About Spina Bifida / Myelomeningocele / Neurogenic Bladder
What is Spina Bifida?
Spina Bifida is a birth defect that affects the development of the baby’s spinal cord, spine, and developing brain. The most common and most severe form of spina bifida is called Myelomeningocele. The abnormality can take place anywhere along the spine, and it causes a portion of the spinal cord and adjacent structures to develop outside, instead of inside, the baby’s body.
How is it repaired?
Surgery to repair and close the defect is usually performed within 24-72 hours of the baby’s birth.
How does Spina Bifida affect my baby’s bladder?
Children born with Spina Bifida are almost always found to have a neurogenic bladder.
This is because the nerves in the spinal cord that control the bladder did not form properly. This means that the bladder will have trouble storing urine in the bladder, emptying the bladder, or both. Almost all children with Spina Bifida require lifelong clean intermittent catheterization to protect their kidneys, prevent urinary tract infection
and allow them to wear underwear. Many children with Spina Bifida also require a medicine for their bladder called an anticholinergicthat will help relax their bladder so that it may store more urine and also protect the kidneys.
How does Spina Bifida affect my baby’s bowels?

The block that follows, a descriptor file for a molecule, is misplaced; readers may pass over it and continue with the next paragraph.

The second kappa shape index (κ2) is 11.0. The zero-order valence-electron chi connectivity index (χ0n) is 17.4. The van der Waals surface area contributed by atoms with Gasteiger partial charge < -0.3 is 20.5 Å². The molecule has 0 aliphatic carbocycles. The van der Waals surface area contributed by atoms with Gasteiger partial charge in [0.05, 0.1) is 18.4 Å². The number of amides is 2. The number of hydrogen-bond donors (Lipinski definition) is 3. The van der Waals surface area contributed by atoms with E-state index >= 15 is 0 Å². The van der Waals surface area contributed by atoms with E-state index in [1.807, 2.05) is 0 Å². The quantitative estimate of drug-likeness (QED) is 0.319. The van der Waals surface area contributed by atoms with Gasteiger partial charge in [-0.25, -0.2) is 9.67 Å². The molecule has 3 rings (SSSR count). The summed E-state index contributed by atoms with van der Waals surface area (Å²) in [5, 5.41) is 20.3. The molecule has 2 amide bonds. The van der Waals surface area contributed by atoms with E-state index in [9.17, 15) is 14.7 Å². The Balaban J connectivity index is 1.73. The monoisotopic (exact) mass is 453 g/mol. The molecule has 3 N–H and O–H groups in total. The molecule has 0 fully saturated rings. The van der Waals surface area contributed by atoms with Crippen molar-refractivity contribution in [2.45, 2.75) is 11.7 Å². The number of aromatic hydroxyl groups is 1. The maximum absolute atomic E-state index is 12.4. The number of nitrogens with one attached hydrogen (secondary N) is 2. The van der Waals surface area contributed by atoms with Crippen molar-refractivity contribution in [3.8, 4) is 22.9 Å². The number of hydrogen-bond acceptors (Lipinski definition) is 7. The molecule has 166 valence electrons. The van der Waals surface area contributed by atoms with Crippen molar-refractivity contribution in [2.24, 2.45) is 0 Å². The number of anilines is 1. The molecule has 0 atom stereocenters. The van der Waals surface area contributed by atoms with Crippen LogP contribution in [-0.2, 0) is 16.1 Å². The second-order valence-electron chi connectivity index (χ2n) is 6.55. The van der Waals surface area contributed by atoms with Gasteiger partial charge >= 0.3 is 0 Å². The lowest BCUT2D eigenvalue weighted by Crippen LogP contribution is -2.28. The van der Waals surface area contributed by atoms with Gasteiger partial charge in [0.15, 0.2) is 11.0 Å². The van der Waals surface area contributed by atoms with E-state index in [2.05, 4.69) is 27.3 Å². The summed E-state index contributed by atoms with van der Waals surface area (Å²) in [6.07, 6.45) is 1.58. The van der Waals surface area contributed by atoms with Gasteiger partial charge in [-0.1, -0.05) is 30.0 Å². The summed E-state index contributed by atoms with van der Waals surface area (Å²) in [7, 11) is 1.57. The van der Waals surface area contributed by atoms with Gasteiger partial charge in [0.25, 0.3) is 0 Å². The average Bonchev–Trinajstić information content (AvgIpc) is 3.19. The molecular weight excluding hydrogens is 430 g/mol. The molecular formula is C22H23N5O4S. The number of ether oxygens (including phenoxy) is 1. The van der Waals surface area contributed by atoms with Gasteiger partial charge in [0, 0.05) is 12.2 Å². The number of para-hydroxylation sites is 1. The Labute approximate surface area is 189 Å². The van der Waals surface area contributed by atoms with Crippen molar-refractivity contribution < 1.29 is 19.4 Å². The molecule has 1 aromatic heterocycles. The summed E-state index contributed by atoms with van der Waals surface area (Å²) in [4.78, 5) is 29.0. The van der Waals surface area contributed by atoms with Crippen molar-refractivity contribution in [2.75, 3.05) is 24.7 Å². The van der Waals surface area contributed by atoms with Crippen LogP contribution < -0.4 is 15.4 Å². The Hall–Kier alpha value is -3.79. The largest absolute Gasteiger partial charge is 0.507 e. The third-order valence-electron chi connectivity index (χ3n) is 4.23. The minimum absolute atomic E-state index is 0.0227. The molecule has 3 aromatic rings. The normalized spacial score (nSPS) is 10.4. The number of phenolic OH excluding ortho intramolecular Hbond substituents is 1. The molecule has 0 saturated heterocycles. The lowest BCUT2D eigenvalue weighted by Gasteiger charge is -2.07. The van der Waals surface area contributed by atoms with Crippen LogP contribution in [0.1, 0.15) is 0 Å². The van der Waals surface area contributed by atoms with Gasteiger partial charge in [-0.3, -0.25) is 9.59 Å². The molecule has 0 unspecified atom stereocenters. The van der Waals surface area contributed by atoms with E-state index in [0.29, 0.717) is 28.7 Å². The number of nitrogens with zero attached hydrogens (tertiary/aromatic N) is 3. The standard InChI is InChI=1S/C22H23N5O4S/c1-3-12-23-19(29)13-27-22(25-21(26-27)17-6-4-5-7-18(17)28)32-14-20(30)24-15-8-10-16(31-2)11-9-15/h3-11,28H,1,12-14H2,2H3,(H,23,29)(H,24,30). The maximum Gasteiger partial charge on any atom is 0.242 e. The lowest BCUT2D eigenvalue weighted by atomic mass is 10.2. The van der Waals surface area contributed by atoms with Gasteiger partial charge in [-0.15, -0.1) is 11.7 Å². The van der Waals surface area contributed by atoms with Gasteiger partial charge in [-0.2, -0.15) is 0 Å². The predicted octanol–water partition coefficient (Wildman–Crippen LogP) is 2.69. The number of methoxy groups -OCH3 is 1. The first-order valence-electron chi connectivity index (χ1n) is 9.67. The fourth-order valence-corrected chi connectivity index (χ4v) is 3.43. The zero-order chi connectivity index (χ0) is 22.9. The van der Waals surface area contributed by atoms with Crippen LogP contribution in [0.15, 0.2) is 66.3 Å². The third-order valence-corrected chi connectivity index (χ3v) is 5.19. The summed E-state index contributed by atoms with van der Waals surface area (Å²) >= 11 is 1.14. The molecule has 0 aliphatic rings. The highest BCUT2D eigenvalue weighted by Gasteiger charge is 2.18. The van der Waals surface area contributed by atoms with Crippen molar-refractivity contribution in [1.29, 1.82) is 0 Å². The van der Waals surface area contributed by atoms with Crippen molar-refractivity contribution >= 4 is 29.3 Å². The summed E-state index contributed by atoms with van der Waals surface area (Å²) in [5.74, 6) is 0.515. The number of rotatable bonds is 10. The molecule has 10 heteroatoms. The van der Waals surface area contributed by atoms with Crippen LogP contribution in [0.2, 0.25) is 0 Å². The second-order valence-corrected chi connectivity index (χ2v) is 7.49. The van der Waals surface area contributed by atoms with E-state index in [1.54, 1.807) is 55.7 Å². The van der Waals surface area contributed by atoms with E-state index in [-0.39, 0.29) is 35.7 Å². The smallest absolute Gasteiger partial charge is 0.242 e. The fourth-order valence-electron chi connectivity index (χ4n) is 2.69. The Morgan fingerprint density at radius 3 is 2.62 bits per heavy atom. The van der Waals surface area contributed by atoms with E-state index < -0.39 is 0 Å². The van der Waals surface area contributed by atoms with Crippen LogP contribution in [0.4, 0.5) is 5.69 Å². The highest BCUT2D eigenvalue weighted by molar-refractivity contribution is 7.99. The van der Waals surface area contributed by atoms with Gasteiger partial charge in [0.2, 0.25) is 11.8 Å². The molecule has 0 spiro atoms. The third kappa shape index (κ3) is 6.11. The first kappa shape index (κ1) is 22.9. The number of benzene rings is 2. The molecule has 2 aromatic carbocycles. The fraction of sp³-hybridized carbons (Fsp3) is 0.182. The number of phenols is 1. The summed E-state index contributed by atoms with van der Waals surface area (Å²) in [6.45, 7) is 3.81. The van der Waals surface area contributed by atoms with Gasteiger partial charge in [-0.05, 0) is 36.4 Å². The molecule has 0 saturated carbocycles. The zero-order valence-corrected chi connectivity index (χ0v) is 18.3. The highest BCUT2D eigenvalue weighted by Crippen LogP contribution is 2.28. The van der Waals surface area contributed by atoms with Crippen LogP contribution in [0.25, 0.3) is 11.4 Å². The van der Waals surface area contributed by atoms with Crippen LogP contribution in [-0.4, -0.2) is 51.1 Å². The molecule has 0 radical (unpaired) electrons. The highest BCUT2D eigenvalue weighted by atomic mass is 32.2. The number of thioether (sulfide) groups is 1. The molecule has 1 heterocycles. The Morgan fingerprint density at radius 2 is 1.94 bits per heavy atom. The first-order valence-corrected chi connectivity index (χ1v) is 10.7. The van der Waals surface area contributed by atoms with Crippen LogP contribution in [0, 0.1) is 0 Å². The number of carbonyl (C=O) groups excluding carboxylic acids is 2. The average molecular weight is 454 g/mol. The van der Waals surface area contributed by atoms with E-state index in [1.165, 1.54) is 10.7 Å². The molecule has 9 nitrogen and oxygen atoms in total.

The majority of children born with Spina Bifida are at risk for constipation because the nerves that regulate the bowel often do not form properly. This typically does not become an issue until your child begins solid foods. Many babies and children with Spina Bifida require the help of a laxative to keep them stooling regularly. Prevention of constipation is essential for eventually attaining stool continence.
Will my child require surgery for their bladder or bowels?
Many children with Spina Bifida have a very poorly functioning bladder, or a bladder that does not grow with them. When clean intermittent catheterization and bladder medicine is not enough, some of these children go on to require a bladder augmentation. This is an operation that uses a piece of the small intestine to make the bladder bigger.
Children with Spina Bifida also sometimes may have a difficult time becoming continent of stool. While many are able to achieve this with a strict bowel program utilizing medication and potty sits, some families elect to undergo surgery for an Ace Malone which is a way to become continent of stool after other methods have failed.
What types of tests will my child need for their kidneys and bladder?
After your child is born and discharged from the hospital, they will undergo their first urodynamic evaluation. This test will be performed periodically to evaluate how your child’s bladder is functioning and to determine if we are managing the bladder appropriately.
Children born with Spina Bifida also undergo regular ultrasounds of their kidneys and bladder to help make sure the bladder is being treated sufficiently and the kidneys appear healthy.
For more information about Spina Bifida, please visit: Spina Bifida Association